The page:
Since Dr Maya Angelou’s family announced her death on Wednesday, tributes have poured in for the prolific author whose works include a poem memorialising the life of a fellow civil rights icon – former South African President Nelson Mandela.
The 86-year-old first met Mandela in 1962, when she lived in Cairo and he was on a clandestine trip to London via Africa.
In His Day is Done, Angelou calls the late ANC activist a “wonder of the world”, and a modern-day Goliath.
“Although born into the brutal embrace of Apartheid, scarred by the savage atmosphere of racism, unjustly imprisoned in the bloody maws of South African dungeons.
“Would the man survive? Could the man survive?
“His answer strengthened men and women around the world,” the poem reads.
Published shortly after he died last December, Angelou allowed the US state department to circulate the piece in 15 languages via captioned YouTube videos.
A transcript of a conversation with Richard Stengel, with whom Mandela wrote his autobiography, shows the statesman excitedly recount seeing Angelou recite a poem for President Clinton’s inauguration in 1993.
Asked whether he saw Angelou in Washington, Mandela replies: “Yes. But I didn't meet her – she was far away from me, she was right up at the podium. And after reciting that poem, you remember, Clinton embraced her, kissed her. Then I phoned her – I traced her at her hotel and I spoke to her.”
Mandela then described the pair’s first meeting: “we had arranged that when I come back we should start corresponding, but I was arrested shortly after I had returned.”
His Day is Done (2013)
His day is done.
The news came on the wings of a wind, reluctant to carry its burden.
Nelson Mandela’s day is done.
The news, expected and still unwelcome, reached us in the United States, and suddenly our world became somber.
Our skies were leadened.
His day is done.
We see you, South African people standing speechless at the slamming of that final door through which no traveler returns.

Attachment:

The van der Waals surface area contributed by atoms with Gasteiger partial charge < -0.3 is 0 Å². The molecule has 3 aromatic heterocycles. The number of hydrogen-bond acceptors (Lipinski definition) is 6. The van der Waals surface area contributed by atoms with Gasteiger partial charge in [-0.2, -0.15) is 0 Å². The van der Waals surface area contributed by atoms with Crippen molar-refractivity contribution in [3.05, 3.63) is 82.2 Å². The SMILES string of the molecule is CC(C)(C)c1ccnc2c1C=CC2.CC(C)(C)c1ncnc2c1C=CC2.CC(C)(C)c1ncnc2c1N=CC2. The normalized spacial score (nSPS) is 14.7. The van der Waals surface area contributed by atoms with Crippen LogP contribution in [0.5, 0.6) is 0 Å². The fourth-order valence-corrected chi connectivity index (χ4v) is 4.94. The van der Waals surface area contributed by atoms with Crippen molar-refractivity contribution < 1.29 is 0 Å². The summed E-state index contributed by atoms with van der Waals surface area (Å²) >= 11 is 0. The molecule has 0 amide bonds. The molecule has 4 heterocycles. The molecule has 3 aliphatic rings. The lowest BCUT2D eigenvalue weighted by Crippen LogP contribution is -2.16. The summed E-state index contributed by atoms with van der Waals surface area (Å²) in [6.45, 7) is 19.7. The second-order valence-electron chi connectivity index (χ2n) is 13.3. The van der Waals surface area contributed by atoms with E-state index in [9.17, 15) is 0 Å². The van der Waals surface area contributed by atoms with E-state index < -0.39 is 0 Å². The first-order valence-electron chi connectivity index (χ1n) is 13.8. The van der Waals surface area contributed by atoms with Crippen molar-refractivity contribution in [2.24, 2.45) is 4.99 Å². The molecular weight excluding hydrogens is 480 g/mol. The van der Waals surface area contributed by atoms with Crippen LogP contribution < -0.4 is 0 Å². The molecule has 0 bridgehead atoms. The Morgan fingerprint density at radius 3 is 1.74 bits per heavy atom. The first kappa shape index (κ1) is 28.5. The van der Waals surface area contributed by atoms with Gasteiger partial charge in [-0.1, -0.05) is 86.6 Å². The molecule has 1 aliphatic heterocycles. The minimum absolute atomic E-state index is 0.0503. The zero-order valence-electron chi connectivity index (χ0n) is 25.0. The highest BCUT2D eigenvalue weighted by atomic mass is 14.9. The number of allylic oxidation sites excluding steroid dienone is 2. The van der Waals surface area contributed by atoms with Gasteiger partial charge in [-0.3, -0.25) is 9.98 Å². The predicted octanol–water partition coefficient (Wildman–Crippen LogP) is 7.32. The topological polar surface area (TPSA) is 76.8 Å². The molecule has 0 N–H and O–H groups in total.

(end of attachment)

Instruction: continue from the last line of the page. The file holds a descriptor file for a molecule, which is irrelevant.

Our spirits reach out to you Bantu, Zulu, Xhosa, Boer.
We think of you and your son of Africa, your father, your one more wonder of the world.
We send our souls to you as you reflect upon your David armed with a mere stone, facing down the mighty Goliath.
Your man of strength, Gideon, emerging triumphant.
Although born into the brutal embrace of Apartheid, scarred by the savage atmosphere of racism, unjustly imprisoned in the bloody maws of South African dungeons.
Would the man survive? Could the man survive?
His answer strengthened men and women around the world.
In the Alamo, in San Antonio, Texas, on the Golden Gate Bridge in San Francisco, in Chicago’s Loop, in New Orleans Mardi Gras, in New York City’s Times Square, we watched as the hope of Africa sprang through the prison’s doors.
His stupendous heart intact, his gargantuan will hale and hearty.
He had not been crippled by brutes, nor was his passion for the rights of human beings diminished by twenty-seven years of imprisonment.
Even here in America, we felt the cool, refreshing breeze of freedom.
When Nelson Mandela took the seat of Presidency in his country where formerly he was not even allowed to vote we were enlarged by tears of pride, as we saw Nelson Mandela’s former prison guards invited, courteously, by him to watch from the front rows his inauguration.
We saw him accept the world’s award in Norway with the grace and gratitude of the Solon in Ancient Roman Courts, and the confidence of African Chiefs from ancient royal stools.
No sun outlasts its sunset, but it will rise again and bring the dawn.
Yes, Mandela’s day is done, yet we, his inheritors, will open the gates wider for reconciliation, and we will respond generously to the cries of Blacks and Whites, Asians, Hispanics, the poor who live piteously on the floor of our planet.
He has offered us understanding.
We will not withhold forgiveness even from those who do not ask.
Nelson Mandela’s day is done, we confess it in tearful voices, yet we lift our own to say thank you.
Thank you our Gideon, thank you our David, our great courageous man.
We will not forget you, we will not dishonor you, we will remember and be glad that you lived among us, that you taught us, and that you loved us all.
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